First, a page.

Tiger Stadium Demolished…But Not the Memories

August 26, 2008 by Tom Ferda 

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Published in Baseball Digest May 29, 2008

DETROIT – Witnessing the demolition of Detroit’s historic ballpark, Tiger Stadium, is like attending the burial of a loved one. While we cannot stop death from consuming one’s final breath and beat of a heart, we can never allow it to pilfer the memories.

At the corner of Michigan and Trumbull, demolition experts and heavy machinery continue to flatten Tiger Stadium, one beam and support at a time. Those bulldozers may rip the concrete and riveted steel girders out of that structure and bury it in a nearby landfill, but it will never purge the heart and soul out of that ballpark.

Tiger Stadium has done more than was ever asked of it. It provided the hard-working, blue-collar fans of Detroit a place to escape from the stresses of their physically-demanding jobs at the steel mills and auto assembly lines.

Though ancient, rusting and long-outdated, it withstood decades of punishing winters and the wear and tear of millions of fans stomping in it’s aisles over the years.

While preservation groups and a few politicians continue their efforts to stop the complete demolition of the stadium and convert a portion of it into a museum, the wrecking ball continues to dismantle the historic landmark. Before the stadium is reduced to a final shovel of dust, it is a great time to reminisce about our experiences there.

The first game I ever attended at Tiger Stadium was on a sunny Saturday afternoon. Donning my full baseball uniform with ball glove in hand and chomping on an oversized wad of baseball card bubble gum, I accompanied my Little League baseball team to a game against the Minnesota Twins.

The area near the ticket windows felt like a disaster scene to a scrawny eight-year-old, like me. People scurried around like ants, bumping into each other, trying to gain position and make their way to the ticket windows and into the stadium. I felt like a human pinball but somehow managed to stay connected to my group.

Once inside, I bee-lined straight to the hotdog vendor where I quickly learned Mom did not make the best hotdogs. There was something about those Ballpark Franks at Tiger Stadium. They seemed to plump more when they cooked ‘em.

The journey through the short tunnel to our right field seats was almost surreal. Hustling through that corridor seeing only the blue sky, I couldn’t wait to get a full view of the park.

As I made my way to the end of that tunnel I saw the most extraordinary image I had ever seen; like Dorothy stepping out of a black & white world into one full of vibrant colors in her Land of Oz. The blue skies, vast field of vibrant green and borders of perfectly manicured dirt has left a lifelong impression etched in my mind.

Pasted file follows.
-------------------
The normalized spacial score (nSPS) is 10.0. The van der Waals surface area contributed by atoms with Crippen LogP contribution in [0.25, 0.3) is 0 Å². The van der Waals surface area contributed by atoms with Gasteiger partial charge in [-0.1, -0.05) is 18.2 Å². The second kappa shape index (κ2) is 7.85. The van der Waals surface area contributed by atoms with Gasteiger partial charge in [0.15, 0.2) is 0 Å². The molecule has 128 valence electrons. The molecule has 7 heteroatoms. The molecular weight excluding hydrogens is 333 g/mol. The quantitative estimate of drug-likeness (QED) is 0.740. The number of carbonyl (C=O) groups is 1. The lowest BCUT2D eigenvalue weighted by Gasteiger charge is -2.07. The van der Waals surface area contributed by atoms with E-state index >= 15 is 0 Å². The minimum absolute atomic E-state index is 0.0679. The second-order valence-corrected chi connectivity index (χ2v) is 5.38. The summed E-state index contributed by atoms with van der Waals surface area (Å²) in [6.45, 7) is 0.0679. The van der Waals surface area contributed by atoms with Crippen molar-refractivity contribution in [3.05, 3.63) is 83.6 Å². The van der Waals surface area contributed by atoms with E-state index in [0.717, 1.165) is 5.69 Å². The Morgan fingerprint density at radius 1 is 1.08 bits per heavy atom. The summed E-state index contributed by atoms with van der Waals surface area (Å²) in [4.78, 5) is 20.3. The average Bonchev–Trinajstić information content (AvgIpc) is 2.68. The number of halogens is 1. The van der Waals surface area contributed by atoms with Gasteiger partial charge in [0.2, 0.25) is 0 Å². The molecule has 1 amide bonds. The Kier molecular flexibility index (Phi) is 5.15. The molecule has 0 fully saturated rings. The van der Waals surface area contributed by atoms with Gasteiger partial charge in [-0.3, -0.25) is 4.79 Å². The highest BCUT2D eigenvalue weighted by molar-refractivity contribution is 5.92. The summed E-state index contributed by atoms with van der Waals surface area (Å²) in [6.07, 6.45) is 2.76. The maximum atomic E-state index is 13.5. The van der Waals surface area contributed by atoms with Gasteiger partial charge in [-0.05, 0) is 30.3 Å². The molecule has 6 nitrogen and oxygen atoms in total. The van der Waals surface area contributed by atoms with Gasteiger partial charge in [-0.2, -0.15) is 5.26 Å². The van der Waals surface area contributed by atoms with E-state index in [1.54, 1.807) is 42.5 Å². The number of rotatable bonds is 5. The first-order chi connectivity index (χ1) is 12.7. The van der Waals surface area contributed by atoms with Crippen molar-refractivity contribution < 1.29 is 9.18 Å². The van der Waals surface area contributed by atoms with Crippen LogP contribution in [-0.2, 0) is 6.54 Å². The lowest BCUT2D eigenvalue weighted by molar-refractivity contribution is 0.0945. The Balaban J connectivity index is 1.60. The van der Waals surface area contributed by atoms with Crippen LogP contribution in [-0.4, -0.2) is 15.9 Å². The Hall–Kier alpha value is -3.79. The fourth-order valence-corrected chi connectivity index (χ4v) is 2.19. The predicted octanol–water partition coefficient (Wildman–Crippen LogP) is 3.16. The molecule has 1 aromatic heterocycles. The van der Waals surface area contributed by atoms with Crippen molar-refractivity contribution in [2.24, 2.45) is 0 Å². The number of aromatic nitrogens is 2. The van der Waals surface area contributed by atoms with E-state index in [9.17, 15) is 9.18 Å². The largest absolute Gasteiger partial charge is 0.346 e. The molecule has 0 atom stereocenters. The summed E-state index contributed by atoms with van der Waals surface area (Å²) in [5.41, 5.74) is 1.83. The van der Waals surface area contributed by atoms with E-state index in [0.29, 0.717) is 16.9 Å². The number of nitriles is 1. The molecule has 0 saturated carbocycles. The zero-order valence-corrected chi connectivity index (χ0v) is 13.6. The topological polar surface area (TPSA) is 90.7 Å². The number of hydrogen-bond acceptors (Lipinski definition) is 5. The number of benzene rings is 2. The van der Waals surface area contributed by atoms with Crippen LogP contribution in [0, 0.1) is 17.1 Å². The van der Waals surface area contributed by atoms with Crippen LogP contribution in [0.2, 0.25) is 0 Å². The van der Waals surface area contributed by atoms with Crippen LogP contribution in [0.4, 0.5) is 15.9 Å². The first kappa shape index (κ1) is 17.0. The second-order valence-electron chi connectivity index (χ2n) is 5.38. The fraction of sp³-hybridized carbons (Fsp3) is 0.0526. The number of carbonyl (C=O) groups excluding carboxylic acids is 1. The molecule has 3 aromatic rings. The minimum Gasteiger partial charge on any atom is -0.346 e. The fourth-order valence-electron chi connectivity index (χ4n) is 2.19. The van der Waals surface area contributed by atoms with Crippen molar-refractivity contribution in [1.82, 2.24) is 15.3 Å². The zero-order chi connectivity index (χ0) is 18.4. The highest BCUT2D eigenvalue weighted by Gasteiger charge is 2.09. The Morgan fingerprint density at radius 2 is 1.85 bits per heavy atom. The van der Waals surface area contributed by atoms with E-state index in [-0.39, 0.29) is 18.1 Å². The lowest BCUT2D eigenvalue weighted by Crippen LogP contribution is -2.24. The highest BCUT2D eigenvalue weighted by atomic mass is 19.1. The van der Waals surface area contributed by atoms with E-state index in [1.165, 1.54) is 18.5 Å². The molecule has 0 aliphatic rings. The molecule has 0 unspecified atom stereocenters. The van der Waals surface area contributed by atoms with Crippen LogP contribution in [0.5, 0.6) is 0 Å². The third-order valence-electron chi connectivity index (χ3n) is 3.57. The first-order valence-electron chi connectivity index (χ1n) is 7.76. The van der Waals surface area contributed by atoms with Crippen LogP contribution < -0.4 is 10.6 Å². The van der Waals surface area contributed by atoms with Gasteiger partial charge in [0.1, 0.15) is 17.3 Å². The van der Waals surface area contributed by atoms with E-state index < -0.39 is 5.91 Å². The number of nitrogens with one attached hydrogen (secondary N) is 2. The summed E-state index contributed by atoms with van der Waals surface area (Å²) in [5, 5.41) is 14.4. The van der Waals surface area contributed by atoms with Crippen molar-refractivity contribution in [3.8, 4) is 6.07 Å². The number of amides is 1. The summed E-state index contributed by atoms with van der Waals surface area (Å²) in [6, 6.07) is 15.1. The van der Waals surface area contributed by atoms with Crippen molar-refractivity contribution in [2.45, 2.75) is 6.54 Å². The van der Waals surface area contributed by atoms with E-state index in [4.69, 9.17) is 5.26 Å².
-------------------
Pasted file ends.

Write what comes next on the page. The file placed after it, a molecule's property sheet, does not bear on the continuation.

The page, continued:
Tiger Stadium provided many memories for Detroiters over the years; most notably the 1968 dramatic comeback World Series win over the St. Louis Cardinals and the record-setting Tiger team of 1984 led by World Series MVP Alan Trammell and Kirk Gibson.

It’s amazing how some of these images remain as clear as if they happened yesterday . . . Norm Cash crushing the leather off the ball, sending another one over the right-field roof and onto Trumbull Street . . . Mark “The Bird” Fidrych pacing the mound like a maniac, having full-on conversations with the ball triggering a roar of approval from 53,000 screaming fans.

Many hard-working blue-collar families in the Motor City took advantage of “Family Night” games at Tiger Stadium. On Family Night, the head of the household would pay $3.50 for a reserved upper deck seat down the third baseline then only .50 cents apiece for the remaining tickets.

That’s $6.00 to take a family of six to a MLB game and the product was outstanding with baseball icons Al Kaline, Norm Cash, Willie Horton and Denny McClain in the lineup. Family Nights were the only time I remember my father refusing overtime on the docks.

Many of us remember Tiger Stadium being the home of the Detroit Lions back when the team and fans endured the weather conditions, playing outdoors on natural grass, like the game is meant to be played.

Three layers of clothing many times was no match for the frigid Canadian winds that blew off the Detroit River on some of those December Sundays. The only heat provided during those games was the body heat of the thousands of devoted Lions fans packed shoulder-to-shoulder in their seats.

Peering through a steady cloud of cold breath, hot chocolates in hand, the fans survived those frigid afternoons and many of us learned at an early age what being a loyal, die-hard Lion fan was all about.

While the crews rip apart and haul away the remaining twisted steel and concrete we should reflect on the treasured memories provided by Tiger Stadium. Like loved ones who have passed on, Tiger Stadium has been a huge part of many of our lives . . . and like loved ones, the memories will survive forever.

Originally from Detroit, Tom is a Los Angeles based sportswriter. His material has been published in The New York Daily News, Detroit Free Press, Washington Times, The Hockey News (Canada), USA Hockey Magazine and more.

Contact Tom via email: tom@tomferda.com